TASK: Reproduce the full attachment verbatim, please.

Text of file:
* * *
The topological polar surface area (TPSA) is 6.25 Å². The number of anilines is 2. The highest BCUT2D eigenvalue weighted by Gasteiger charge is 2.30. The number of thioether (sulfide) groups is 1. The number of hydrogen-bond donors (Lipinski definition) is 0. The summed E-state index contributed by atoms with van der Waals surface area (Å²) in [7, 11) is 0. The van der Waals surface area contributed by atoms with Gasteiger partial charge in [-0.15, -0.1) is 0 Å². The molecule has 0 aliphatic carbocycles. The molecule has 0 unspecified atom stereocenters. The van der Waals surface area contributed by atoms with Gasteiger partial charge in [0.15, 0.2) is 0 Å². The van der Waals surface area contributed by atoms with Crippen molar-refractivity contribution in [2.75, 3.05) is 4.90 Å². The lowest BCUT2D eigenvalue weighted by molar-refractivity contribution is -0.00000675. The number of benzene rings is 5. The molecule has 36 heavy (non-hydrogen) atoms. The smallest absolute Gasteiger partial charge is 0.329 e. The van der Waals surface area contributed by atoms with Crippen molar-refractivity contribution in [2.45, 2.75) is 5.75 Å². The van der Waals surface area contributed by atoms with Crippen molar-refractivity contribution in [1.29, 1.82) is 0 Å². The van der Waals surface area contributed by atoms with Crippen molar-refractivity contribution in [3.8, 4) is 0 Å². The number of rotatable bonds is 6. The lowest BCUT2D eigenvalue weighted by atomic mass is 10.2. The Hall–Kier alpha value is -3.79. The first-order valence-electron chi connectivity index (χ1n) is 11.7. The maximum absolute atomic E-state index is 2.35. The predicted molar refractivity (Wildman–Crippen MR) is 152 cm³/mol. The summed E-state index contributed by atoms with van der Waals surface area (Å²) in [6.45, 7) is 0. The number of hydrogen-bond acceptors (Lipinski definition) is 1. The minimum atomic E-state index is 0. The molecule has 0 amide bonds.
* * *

The topological polar surface area (TPSA) is 6.25 Å². The number of anilines is 2. The highest BCUT2D eigenvalue weighted by Gasteiger charge is 2.30. The number of thioether (sulfide) groups is 1. The number of hydrogen-bond donors (Lipinski definition) is 0. The summed E-state index contributed by atoms with van der Waals surface area (Å²) in [7, 11) is 0. The van der Waals surface area contributed by atoms with Gasteiger partial charge in [-0.15, -0.1) is 0 Å². The molecule has 0 aliphatic carbocycles. The molecule has 0 unspecified atom stereocenters. The van der Waals surface area contributed by atoms with Gasteiger partial charge in [0.15, 0.2) is 0 Å². The van der Waals surface area contributed by atoms with Crippen molar-refractivity contribution in [2.75, 3.05) is 4.90 Å². The lowest BCUT2D eigenvalue weighted by molar-refractivity contribution is -0.00000675. The number of benzene rings is 5. The molecule has 36 heavy (non-hydrogen) atoms. The smallest absolute Gasteiger partial charge is 0.329 e. The van der Waals surface area contributed by atoms with Crippen molar-refractivity contribution in [2.45, 2.75) is 5.75 Å². The van der Waals surface area contributed by atoms with Crippen molar-refractivity contribution in [1.29, 1.82) is 0 Å². The van der Waals surface area contributed by atoms with Crippen molar-refractivity contribution in [3.8, 4) is 0 Å². The number of rotatable bonds is 6. The lowest BCUT2D eigenvalue weighted by atomic mass is 10.2. The Hall–Kier alpha value is -3.79. The first-order valence-electron chi connectivity index (χ1n) is 11.7. The maximum absolute atomic E-state index is 2.35. The predicted molar refractivity (Wildman–Crippen MR) is 152 cm³/mol. The summed E-state index contributed by atoms with van der Waals surface area (Å²) in [6.45, 7) is 0. The number of hydrogen-bond acceptors (Lipinski definition) is 1. The minimum atomic E-state index is 0. The molecule has 0 amide bonds.